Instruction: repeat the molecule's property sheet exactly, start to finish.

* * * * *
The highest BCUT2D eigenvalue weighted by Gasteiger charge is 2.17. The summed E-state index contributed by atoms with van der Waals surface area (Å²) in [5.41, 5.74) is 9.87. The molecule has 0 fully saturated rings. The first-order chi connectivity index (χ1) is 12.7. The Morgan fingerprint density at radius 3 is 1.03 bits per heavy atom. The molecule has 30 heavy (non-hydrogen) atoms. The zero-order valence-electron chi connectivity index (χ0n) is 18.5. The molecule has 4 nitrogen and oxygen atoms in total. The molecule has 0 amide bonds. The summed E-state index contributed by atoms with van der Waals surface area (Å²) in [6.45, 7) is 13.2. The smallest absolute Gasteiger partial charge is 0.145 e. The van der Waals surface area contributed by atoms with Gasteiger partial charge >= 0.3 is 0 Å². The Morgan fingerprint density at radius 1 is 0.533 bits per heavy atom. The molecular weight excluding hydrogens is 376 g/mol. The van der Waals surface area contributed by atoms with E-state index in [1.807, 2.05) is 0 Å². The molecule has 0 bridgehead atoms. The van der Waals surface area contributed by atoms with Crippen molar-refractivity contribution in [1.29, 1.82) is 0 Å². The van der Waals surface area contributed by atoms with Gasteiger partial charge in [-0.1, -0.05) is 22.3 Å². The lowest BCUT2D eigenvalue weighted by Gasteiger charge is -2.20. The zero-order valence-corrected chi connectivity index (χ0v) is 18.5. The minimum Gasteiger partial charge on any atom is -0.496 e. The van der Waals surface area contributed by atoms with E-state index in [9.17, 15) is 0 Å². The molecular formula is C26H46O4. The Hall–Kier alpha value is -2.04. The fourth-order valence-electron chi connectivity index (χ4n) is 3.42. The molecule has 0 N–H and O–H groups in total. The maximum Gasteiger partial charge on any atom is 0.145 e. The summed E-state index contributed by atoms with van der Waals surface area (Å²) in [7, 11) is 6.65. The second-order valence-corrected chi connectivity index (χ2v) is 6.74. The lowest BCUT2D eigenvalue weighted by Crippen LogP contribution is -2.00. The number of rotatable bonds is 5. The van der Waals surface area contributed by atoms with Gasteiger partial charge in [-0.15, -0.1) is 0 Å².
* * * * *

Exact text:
The highest BCUT2D eigenvalue weighted by Gasteiger charge is 2.17. The summed E-state index contributed by atoms with van der Waals surface area (Å²) in [5.41, 5.74) is 9.87. The molecule has 0 fully saturated rings. The first-order chi connectivity index (χ1) is 12.7. The Morgan fingerprint density at radius 3 is 1.03 bits per heavy atom. The molecule has 30 heavy (non-hydrogen) atoms. The zero-order valence-electron chi connectivity index (χ0n) is 18.5. The molecule has 4 nitrogen and oxygen atoms in total. The molecule has 0 amide bonds. The summed E-state index contributed by atoms with van der Waals surface area (Å²) in [6.45, 7) is 13.2. The smallest absolute Gasteiger partial charge is 0.145 e. The van der Waals surface area contributed by atoms with Gasteiger partial charge >= 0.3 is 0 Å². The Morgan fingerprint density at radius 1 is 0.533 bits per heavy atom. The molecular weight excluding hydrogens is 376 g/mol. The van der Waals surface area contributed by atoms with E-state index in [1.807, 2.05) is 0 Å². The molecule has 0 bridgehead atoms. The van der Waals surface area contributed by atoms with Crippen molar-refractivity contribution in [1.29, 1.82) is 0 Å². The van der Waals surface area contributed by atoms with Gasteiger partial charge in [-0.1, -0.05) is 22.3 Å². The lowest BCUT2D eigenvalue weighted by Gasteiger charge is -2.20. The zero-order valence-corrected chi connectivity index (χ0v) is 18.5. The minimum Gasteiger partial charge on any atom is -0.496 e. The van der Waals surface area contributed by atoms with E-state index in [9.17, 15) is 0 Å². The molecular formula is C26H46O4. The Hall–Kier alpha value is -2.04. The fourth-order valence-electron chi connectivity index (χ4n) is 3.42. The molecule has 0 N–H and O–H groups in total. The maximum Gasteiger partial charge on any atom is 0.145 e. The summed E-state index contributed by atoms with van der Waals surface area (Å²) in [7, 11) is 6.65. The second-order valence-corrected chi connectivity index (χ2v) is 6.74. The lowest BCUT2D eigenvalue weighted by Crippen LogP contribution is -2.00. The number of rotatable bonds is 5. The van der Waals surface area contributed by atoms with Gasteiger partial charge in [-0.15, -0.1) is 0 Å².